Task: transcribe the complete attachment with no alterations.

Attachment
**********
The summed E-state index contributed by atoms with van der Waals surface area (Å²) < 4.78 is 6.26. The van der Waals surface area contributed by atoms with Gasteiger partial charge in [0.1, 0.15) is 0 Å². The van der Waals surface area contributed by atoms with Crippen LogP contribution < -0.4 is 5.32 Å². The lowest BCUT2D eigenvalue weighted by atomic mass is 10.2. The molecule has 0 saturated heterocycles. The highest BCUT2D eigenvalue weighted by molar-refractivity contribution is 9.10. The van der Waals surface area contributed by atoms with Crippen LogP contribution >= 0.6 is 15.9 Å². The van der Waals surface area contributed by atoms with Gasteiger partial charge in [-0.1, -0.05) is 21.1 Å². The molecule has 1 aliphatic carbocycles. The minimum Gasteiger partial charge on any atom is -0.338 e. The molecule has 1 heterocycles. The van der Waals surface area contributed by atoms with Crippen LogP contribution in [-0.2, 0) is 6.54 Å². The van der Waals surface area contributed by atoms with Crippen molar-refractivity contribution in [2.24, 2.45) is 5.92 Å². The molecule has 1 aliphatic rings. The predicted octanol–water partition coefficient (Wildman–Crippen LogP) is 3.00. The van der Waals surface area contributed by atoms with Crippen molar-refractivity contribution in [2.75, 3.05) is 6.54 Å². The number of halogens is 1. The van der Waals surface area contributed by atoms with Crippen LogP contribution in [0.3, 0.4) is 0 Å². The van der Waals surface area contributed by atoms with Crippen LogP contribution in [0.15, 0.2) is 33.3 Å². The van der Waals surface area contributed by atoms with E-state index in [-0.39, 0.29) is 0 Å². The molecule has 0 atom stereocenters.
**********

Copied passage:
The summed E-state index contributed by atoms with van der Waals surface area (Å²) < 4.78 is 6.26. The van der Waals surface area contributed by atoms with Gasteiger partial charge in [0.1, 0.15) is 0 Å². The van der Waals surface area contributed by atoms with Crippen LogP contribution < -0.4 is 5.32 Å². The lowest BCUT2D eigenvalue weighted by atomic mass is 10.2. The molecule has 0 saturated heterocycles. The highest BCUT2D eigenvalue weighted by molar-refractivity contribution is 9.10. The van der Waals surface area contributed by atoms with Crippen LogP contribution >= 0.6 is 15.9 Å². The van der Waals surface area contributed by atoms with Gasteiger partial charge in [-0.1, -0.05) is 21.1 Å². The molecule has 1 aliphatic carbocycles. The minimum Gasteiger partial charge on any atom is -0.338 e. The molecule has 1 heterocycles. The van der Waals surface area contributed by atoms with Crippen LogP contribution in [-0.2, 0) is 6.54 Å². The van der Waals surface area contributed by atoms with Crippen molar-refractivity contribution in [2.24, 2.45) is 5.92 Å². The molecule has 1 aliphatic rings. The predicted octanol–water partition coefficient (Wildman–Crippen LogP) is 3.00. The van der Waals surface area contributed by atoms with Crippen molar-refractivity contribution in [2.75, 3.05) is 6.54 Å². The number of halogens is 1. The van der Waals surface area contributed by atoms with Crippen LogP contribution in [0.3, 0.4) is 0 Å². The van der Waals surface area contributed by atoms with Crippen LogP contribution in [0.15, 0.2) is 33.3 Å². The van der Waals surface area contributed by atoms with E-state index in [-0.39, 0.29) is 0 Å². The molecule has 0 atom stereocenters.